Now add into the mix the fact that most of us are operating under high levels of pressure which can reduce our ability to act or speak rationally, and we can quickly find ourselves being dominated by a negative emotion, or finding ourselves responding negatively to someone else who is.  That one emotion can start to define us and our responses.  This can lead to inter-relational stress, tension and burnout, and ultimately people leaving the mission field because they can’t cope with it any more.

So, without spending years in counselling, what can the average mission worker do to become more emotionally aware?  Here are some tips:

  • Ask yourself which emotion dominates you? Is it one of these five, or is it another one?  (we were rather disappointed that there was only one positive emotion featured in Inside Out, and thought love and hope were sadly missing).
  • If you experience a sudden emotional outburst during the day, ask yourself what may have led up to it. Reflect on whether it was an appropriate response to the incident which triggered it, or a sign of something deeper going on inside you.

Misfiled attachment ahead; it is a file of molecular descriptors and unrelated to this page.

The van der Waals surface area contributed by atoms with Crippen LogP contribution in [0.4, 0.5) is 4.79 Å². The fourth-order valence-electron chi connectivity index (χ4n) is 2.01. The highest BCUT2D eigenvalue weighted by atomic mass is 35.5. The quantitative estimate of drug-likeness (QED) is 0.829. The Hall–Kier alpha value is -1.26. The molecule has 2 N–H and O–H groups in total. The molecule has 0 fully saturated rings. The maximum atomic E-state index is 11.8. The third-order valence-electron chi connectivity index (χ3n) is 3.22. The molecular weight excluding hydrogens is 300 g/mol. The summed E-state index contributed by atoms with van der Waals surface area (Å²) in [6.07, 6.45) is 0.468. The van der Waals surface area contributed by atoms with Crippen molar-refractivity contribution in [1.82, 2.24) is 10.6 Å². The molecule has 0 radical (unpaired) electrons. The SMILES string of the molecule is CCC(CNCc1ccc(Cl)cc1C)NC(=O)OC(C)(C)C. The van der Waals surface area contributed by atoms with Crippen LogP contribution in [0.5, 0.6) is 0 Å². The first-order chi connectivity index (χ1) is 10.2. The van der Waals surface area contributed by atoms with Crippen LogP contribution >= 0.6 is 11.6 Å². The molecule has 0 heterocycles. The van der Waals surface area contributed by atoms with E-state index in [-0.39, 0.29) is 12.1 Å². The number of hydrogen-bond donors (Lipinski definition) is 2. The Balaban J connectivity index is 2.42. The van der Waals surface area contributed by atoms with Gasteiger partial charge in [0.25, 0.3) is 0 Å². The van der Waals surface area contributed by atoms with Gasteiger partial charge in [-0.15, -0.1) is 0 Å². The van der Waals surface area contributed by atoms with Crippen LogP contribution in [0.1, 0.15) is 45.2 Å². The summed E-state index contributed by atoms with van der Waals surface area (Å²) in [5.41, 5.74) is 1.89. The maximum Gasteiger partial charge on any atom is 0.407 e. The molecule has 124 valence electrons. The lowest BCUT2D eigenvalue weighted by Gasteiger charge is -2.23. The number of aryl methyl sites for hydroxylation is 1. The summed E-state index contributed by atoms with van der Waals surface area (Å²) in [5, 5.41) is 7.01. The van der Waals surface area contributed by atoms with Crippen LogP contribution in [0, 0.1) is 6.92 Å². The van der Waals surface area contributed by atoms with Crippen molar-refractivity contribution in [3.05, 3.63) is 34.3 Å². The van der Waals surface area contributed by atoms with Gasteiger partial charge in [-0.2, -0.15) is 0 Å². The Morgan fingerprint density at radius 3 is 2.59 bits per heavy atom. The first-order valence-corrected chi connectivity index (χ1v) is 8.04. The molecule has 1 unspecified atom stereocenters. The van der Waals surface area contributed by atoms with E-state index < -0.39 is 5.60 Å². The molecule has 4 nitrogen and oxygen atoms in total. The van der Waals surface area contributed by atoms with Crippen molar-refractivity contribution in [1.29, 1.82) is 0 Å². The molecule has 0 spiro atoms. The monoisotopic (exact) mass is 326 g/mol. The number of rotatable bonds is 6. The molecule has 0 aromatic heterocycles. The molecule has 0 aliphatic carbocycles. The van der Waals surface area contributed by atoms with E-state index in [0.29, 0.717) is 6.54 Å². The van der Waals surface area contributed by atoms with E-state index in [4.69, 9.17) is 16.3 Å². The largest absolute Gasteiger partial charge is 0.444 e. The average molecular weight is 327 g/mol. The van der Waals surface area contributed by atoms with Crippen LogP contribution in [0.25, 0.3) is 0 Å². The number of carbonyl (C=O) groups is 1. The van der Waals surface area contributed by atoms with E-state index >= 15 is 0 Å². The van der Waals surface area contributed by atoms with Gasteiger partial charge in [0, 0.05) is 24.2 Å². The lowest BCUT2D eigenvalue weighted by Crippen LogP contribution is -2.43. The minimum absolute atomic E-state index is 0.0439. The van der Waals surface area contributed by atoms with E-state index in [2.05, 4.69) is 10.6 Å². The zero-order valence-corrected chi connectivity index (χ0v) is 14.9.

• Discuss the above with a trusted friend – he/she may know you better than you know yourself!
  • Be aware of your emotional state and get to know the warning signs if you are about to lose control. Find ways of defusing your anger and fear, and that of others.
  • Spend time thinking and praying about what may have caused one particular emotion to become dominant in you, and whether it’s right to do something about your past such as repenting of an attitude or choice or trying to restore a broken relationship.
  • Ask God to bring healing into the brokenness of your life, and pray that the Holy Spirit will grow more fruit in you (love, joy, peace, patience, kindness, goodness, faithfulness, gentleness, and self-control – Galatians 5:22-23)

And while we’re using movies as the inspiration for understanding our emotions, remember the words of a wise old sage:

Fear is the path to the dark side: fear leads to anger; anger leads to hate, and hate leads to suffering.

(Yoda)